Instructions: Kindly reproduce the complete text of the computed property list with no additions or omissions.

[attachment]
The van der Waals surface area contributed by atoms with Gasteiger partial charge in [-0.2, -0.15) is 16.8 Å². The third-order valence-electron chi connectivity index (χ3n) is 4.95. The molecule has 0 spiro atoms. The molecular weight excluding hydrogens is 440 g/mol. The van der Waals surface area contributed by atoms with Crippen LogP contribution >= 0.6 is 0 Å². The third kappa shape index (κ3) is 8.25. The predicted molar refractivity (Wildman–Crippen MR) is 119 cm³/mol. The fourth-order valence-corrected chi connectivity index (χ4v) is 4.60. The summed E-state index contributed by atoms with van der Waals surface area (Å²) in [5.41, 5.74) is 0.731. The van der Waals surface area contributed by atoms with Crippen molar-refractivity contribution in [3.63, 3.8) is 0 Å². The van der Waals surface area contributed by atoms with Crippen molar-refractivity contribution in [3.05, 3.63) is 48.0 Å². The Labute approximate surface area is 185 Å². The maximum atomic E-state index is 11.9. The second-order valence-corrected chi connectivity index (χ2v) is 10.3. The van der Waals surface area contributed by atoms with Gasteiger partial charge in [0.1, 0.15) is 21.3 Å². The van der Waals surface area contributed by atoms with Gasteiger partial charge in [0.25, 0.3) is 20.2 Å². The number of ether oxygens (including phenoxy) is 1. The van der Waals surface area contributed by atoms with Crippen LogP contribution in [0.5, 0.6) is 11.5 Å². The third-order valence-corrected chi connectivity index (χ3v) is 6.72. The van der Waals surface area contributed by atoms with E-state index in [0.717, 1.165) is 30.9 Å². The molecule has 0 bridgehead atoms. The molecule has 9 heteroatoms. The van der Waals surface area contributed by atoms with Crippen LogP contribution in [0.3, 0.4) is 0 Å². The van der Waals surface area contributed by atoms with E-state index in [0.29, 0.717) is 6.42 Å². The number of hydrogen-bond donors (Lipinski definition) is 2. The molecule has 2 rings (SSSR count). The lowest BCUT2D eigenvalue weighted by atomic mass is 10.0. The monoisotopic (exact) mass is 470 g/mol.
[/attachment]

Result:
The van der Waals surface area contributed by atoms with Gasteiger partial charge in [-0.2, -0.15) is 16.8 Å². The third-order valence-electron chi connectivity index (χ3n) is 4.95. The molecule has 0 spiro atoms. The molecular weight excluding hydrogens is 440 g/mol. The van der Waals surface area contributed by atoms with Crippen LogP contribution >= 0.6 is 0 Å². The third kappa shape index (κ3) is 8.25. The predicted molar refractivity (Wildman–Crippen MR) is 119 cm³/mol. The fourth-order valence-corrected chi connectivity index (χ4v) is 4.60. The summed E-state index contributed by atoms with van der Waals surface area (Å²) in [5.41, 5.74) is 0.731. The van der Waals surface area contributed by atoms with Crippen molar-refractivity contribution in [3.63, 3.8) is 0 Å². The van der Waals surface area contributed by atoms with Crippen molar-refractivity contribution in [3.05, 3.63) is 48.0 Å². The Labute approximate surface area is 185 Å². The maximum atomic E-state index is 11.9. The second-order valence-corrected chi connectivity index (χ2v) is 10.3. The van der Waals surface area contributed by atoms with Gasteiger partial charge in [0.1, 0.15) is 21.3 Å². The van der Waals surface area contributed by atoms with Gasteiger partial charge in [0.25, 0.3) is 20.2 Å². The number of ether oxygens (including phenoxy) is 1. The van der Waals surface area contributed by atoms with Crippen LogP contribution in [0.5, 0.6) is 11.5 Å². The third-order valence-corrected chi connectivity index (χ3v) is 6.72. The van der Waals surface area contributed by atoms with E-state index in [0.717, 1.165) is 30.9 Å². The molecule has 0 bridgehead atoms. The molecule has 9 heteroatoms. The van der Waals surface area contributed by atoms with Crippen LogP contribution in [0.3, 0.4) is 0 Å². The van der Waals surface area contributed by atoms with E-state index in [0.29, 0.717) is 6.42 Å². The number of hydrogen-bond donors (Lipinski definition) is 2. The molecule has 2 rings (SSSR count). The lowest BCUT2D eigenvalue weighted by atomic mass is 10.0. The monoisotopic (exact) mass is 470 g/mol.